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What are the top 3 mistakes bloggers make on Pinterest? Kate Ahl of Simple Pin Media is on our blog today to cover the top errors she sees and how to fix them.
Pinterest….oh how we have a love/hate relationship with this search and discovery platform. It leaves some of us confused and wondering if we’re marketing “right.” But here’s the thing, when you worry so much about getting it right, chances are you’re making mistakes.
Kate Ahl is the founder and CEO of Simple Pin Media, a Pinterest management agency. Her company has worked with over 600 Pinterest accounts and she manages a team of 40. In addition, she hosts the weekly Pinterest marketing show on the Simple Pin podcast. The podcast allows her to teach simple, actionable tips to those who want to DIY their Pinterest marketing. Kate is on the Mediavine blog today to walk us through the top Pinterest mistakes she sees in her work.
Let me walk you through some major mistakes I see people making and how you can fix them.
Mistake #1 — Not adding relevant keywords to board names, board descriptions and pin descriptions.
Half the time people are guessing as to what keywords to use and not being intentional about what they believe their end user is looking for. (Learn more about keywords in this post by Mediavine’s CEO.) So, often, it’s slap up a few keywords you think are working and hope for the best.
Here’s how to fix this mistake:
To look for the right keywords, start your research by using the search box at the top of Pinterest. (Go here for detailed information on keyword research.) When you type in words, you’ll see Pinterest predict what they think you’re searching for. Those terms are the most popular searches on Pinterest. If you click on one of them, you’ll see colored boxes across the top of the screen called “guided search,” and these are more keywords that you can use.
The other place you can search is the new Pinterest trends tool! Right now this is in beta in the U.S. and Canada.
Now that you have those keywords, add them to the right places — board names, board descriptions and pin descriptions. Pin descriptions appear to hold the most weight so make sure you’re completing them on your site.
If you use the Grow plugin, it makes the pin description super easy to input.
Mistake #2 — Poor quality images or poorly sized images.
Pinterest images are just like billboard advertising, in that people only look at the image because that’s what hooks them in. So, if you have images that are not all that appealing, fuzzy, confusing or lacking context, people will scroll on by.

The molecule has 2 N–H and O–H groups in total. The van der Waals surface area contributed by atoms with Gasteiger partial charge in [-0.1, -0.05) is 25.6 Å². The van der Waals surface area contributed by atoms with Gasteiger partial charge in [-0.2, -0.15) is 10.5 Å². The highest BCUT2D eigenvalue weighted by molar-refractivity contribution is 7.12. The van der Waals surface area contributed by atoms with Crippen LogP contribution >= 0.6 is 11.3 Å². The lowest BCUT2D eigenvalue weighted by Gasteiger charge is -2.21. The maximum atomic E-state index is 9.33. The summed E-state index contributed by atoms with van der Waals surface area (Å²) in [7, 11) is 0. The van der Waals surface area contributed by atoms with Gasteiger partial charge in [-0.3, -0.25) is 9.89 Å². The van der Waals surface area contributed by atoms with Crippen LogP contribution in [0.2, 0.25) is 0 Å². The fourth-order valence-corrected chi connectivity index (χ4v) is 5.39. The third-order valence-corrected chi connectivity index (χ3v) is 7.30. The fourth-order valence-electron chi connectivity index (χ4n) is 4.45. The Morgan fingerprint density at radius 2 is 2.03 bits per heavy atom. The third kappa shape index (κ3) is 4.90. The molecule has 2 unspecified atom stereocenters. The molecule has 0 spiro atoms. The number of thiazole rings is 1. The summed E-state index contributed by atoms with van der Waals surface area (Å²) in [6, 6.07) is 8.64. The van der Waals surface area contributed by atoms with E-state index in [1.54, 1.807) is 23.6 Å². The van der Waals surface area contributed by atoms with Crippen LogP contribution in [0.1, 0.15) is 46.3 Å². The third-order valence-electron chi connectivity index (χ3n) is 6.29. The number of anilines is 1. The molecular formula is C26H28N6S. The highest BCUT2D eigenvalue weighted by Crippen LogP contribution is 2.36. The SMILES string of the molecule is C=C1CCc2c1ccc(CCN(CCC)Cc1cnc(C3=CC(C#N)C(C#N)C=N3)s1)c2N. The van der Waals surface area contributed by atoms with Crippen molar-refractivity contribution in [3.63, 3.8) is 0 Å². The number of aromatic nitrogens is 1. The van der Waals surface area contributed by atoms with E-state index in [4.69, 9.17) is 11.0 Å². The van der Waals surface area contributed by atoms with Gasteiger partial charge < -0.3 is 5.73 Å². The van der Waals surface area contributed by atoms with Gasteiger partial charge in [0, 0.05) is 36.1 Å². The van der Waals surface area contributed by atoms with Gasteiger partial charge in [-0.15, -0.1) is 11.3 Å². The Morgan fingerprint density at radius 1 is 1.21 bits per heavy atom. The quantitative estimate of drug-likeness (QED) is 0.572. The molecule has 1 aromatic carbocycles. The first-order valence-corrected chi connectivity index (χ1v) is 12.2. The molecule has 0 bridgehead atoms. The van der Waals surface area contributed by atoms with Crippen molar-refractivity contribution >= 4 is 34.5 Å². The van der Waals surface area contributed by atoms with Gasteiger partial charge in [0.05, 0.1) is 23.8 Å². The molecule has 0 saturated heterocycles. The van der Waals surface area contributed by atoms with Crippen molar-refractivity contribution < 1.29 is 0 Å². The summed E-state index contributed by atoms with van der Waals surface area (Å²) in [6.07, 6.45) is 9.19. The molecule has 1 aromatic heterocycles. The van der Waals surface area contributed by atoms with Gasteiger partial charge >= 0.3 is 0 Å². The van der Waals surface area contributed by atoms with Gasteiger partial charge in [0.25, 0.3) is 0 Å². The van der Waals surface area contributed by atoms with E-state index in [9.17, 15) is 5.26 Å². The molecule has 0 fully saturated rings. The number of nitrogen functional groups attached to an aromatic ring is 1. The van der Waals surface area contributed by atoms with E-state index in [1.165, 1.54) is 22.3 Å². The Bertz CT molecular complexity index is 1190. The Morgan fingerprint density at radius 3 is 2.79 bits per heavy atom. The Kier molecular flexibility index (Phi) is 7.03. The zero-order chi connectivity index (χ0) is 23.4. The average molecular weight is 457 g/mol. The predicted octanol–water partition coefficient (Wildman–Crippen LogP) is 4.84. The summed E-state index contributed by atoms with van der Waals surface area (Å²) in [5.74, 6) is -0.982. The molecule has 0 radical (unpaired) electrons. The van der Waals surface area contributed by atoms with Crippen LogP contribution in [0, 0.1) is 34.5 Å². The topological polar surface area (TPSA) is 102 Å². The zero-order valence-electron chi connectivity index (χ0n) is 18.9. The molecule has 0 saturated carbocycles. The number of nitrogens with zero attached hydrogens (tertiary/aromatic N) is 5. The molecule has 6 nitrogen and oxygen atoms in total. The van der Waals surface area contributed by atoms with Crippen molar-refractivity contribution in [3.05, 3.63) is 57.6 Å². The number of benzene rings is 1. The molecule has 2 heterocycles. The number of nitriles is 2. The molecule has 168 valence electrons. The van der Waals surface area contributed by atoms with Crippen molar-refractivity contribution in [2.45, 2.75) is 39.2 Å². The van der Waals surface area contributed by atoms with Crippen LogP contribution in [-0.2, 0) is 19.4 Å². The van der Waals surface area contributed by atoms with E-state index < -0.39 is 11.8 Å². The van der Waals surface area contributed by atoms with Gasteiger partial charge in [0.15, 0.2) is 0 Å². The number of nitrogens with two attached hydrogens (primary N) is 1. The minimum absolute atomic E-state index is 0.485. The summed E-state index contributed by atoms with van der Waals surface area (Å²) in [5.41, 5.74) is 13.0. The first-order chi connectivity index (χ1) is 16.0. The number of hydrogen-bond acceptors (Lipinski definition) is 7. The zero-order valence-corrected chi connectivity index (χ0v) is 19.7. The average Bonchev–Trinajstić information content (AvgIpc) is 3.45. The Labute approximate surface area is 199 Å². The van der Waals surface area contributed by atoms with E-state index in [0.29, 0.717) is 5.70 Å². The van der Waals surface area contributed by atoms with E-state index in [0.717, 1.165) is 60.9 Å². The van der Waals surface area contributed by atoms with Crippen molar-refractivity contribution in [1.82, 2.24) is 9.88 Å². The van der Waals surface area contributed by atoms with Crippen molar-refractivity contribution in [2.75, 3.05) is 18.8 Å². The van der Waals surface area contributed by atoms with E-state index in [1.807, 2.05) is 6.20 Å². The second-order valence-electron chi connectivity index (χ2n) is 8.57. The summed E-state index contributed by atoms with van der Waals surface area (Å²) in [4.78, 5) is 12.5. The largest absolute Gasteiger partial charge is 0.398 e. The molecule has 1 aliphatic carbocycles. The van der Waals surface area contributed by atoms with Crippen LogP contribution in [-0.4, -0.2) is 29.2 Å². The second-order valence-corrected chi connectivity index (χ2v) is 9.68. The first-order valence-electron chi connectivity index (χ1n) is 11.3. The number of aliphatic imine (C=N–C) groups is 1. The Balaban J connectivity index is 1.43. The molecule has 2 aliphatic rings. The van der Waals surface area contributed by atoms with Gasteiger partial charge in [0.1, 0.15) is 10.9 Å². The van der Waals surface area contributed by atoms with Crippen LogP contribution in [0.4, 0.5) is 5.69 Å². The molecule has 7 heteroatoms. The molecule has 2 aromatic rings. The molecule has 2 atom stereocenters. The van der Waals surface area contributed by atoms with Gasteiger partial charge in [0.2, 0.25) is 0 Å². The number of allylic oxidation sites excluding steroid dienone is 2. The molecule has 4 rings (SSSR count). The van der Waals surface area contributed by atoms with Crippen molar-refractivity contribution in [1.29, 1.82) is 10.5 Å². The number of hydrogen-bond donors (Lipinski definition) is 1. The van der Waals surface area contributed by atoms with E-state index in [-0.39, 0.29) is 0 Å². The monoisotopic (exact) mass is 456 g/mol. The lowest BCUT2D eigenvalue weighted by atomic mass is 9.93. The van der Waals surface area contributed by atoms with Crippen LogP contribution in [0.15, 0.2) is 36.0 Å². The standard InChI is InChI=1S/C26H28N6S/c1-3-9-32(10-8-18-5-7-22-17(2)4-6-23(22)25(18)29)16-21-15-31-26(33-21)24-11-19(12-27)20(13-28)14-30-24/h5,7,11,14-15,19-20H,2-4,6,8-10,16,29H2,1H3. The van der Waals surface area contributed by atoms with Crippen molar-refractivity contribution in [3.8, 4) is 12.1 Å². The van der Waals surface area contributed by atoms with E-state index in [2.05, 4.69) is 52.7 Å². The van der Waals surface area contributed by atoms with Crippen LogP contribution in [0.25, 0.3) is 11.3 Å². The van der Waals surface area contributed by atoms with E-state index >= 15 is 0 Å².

Here’s how to fix this mistake:
Choose the right size — 2:3 or 600 x 900. If you use one of the graphic design tools like Canva, their standard Pinterest size is 2:3, so you’re safe. (For more details on Canva and other popular design tools for bloggers, read this post from Susannah, Mediavine’s Senior Graphic Designer.)
Use clear and easy to see images, not cluttered. People shouldn’t have to strain on their phone to figure out what’s going on in your photo. Use color. In a sea of white and black, stand out and be bold!
Use text overlay to give your photos some context. If I look at a picture of two beach chairs on a sandy beach I might think to myself, “That’s a really pretty photo,” and keep moving along. But, if you add the text, “The most calming beach in Mexico,” then I’m interested!
Mistake #3 — Not creating content or new pins regularly.
Pinterest wants to keep things fresh and relevant. They don’t want users seeing the same thing over and over again, so you have to up your game. This means you need to be creating content at least 1x per week, or at least new images 1x per week.
In all my years of Pinterest marketing the bloggers who create content at least 1x per week see greater long-term growth than those who do not. Here’s why — your audience is an amazing tool to help you increase your reach, and when they share your pins this sends a signal to Pinterest that people find value in what you’re writing.
Here’s how to fix this mistake:
Having an editorial calendar or a good image creation workflow is a great way to overcome this. If you’re struggling with what to create, the best place you can go is to Pinterest analytics. This can tell you what type of activity your pins are getting, as well as WHO is pinning your content.
Pinterest Trends is a great tool to use as well if you’re looking for when people are searching for a particular term. Audience Insights is another helpful Pinterest tool that can help you find out gender, location, age and device.
For those who have been on Pinterest for at least 6 months and you are noticing some traffic, just take a look at those cornerstone content posts inside Google Analytics. (If you’re not sure about the SEO essential that is cornerstone content or need a little help finding sessions in Google Analytics, we’ve got you covered!)
Those who are just starting: If you’re unsure and don’t know what to create, just create! Done is better than perfect. Many people stall out because they get so caught up in aesthetics and getting it right that they don’t move forward. Just start creating and your flow will come.
The beautiful gift of Pinterest is that it’s the gift that keeps giving if you continue to pour into it, but you have to lay the groundwork. Utilize keywords, create amazing images and build on your content library.
Trust in the process, trust in the growth and continue to talk to your audience and serve them. If you want to build a business and reach your professional and personal goals, this doesn’t happen overnight. Continue to invest in Pinterest and it will give back to you in great returns.
We loved having Kate and her Pinterest superpowers on the Mediavine blog! For more of her Pinterest marketing wisdom, visit Simple Pin Media or check out her Simple Pin Podcast.
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